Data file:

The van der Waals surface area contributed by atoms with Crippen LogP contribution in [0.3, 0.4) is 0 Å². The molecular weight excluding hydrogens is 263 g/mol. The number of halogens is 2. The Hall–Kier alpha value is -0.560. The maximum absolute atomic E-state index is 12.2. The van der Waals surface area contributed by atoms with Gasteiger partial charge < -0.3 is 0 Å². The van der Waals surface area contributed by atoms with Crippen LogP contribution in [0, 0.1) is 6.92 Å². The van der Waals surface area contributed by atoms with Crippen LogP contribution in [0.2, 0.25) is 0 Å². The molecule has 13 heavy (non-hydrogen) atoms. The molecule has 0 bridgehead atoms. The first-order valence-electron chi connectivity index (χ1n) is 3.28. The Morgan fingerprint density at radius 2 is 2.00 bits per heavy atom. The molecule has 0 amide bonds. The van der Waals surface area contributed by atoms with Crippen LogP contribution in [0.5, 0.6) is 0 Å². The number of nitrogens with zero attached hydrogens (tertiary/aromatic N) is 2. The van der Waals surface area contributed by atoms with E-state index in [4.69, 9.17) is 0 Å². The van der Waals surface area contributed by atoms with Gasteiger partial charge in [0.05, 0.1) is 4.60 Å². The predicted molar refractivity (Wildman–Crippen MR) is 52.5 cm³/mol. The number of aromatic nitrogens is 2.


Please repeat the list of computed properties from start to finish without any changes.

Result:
The van der Waals surface area contributed by atoms with Crippen LogP contribution in [0.3, 0.4) is 0 Å². The molecular weight excluding hydrogens is 263 g/mol. The number of halogens is 2. The Hall–Kier alpha value is -0.560. The maximum absolute atomic E-state index is 12.2. The van der Waals surface area contributed by atoms with Gasteiger partial charge < -0.3 is 0 Å². The van der Waals surface area contributed by atoms with Crippen LogP contribution in [0, 0.1) is 6.92 Å². The van der Waals surface area contributed by atoms with Crippen LogP contribution in [0.2, 0.25) is 0 Å². The molecule has 13 heavy (non-hydrogen) atoms. The molecule has 0 bridgehead atoms. The first-order valence-electron chi connectivity index (χ1n) is 3.28. The Morgan fingerprint density at radius 2 is 2.00 bits per heavy atom. The molecule has 0 amide bonds. The van der Waals surface area contributed by atoms with Crippen LogP contribution in [0.5, 0.6) is 0 Å². The number of nitrogens with zero attached hydrogens (tertiary/aromatic N) is 2. The van der Waals surface area contributed by atoms with E-state index in [4.69, 9.17) is 0 Å². The van der Waals surface area contributed by atoms with Gasteiger partial charge in [0.05, 0.1) is 4.60 Å². The predicted molar refractivity (Wildman–Crippen MR) is 52.5 cm³/mol. The number of aromatic nitrogens is 2.